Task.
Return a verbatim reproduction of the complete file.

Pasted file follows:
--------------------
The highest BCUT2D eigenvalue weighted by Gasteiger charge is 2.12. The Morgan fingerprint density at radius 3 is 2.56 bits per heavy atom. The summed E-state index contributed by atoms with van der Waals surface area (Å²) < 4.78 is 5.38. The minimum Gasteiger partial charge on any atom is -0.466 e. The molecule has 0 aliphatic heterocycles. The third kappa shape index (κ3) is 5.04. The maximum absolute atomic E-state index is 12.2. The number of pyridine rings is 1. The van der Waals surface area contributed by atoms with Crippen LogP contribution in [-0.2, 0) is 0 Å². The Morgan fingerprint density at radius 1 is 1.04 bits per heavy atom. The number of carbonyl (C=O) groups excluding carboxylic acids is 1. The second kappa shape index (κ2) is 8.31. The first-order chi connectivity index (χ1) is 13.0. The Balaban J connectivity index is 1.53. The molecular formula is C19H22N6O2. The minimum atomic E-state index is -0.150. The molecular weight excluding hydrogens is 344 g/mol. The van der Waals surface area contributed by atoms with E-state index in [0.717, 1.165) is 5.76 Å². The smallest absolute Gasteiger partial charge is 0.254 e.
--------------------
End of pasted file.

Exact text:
The highest BCUT2D eigenvalue weighted by Gasteiger charge is 2.12. The Morgan fingerprint density at radius 3 is 2.56 bits per heavy atom. The summed E-state index contributed by atoms with van der Waals surface area (Å²) < 4.78 is 5.38. The minimum Gasteiger partial charge on any atom is -0.466 e. The molecule has 0 aliphatic heterocycles. The third kappa shape index (κ3) is 5.04. The maximum absolute atomic E-state index is 12.2. The number of pyridine rings is 1. The van der Waals surface area contributed by atoms with Crippen LogP contribution in [-0.2, 0) is 0 Å². The Morgan fingerprint density at radius 1 is 1.04 bits per heavy atom. The number of carbonyl (C=O) groups excluding carboxylic acids is 1. The second kappa shape index (κ2) is 8.31. The first-order chi connectivity index (χ1) is 13.0. The Balaban J connectivity index is 1.53. The molecular formula is C19H22N6O2. The minimum atomic E-state index is -0.150. The molecular weight excluding hydrogens is 344 g/mol. The van der Waals surface area contributed by atoms with E-state index in [0.717, 1.165) is 5.76 Å². The smallest absolute Gasteiger partial charge is 0.254 e.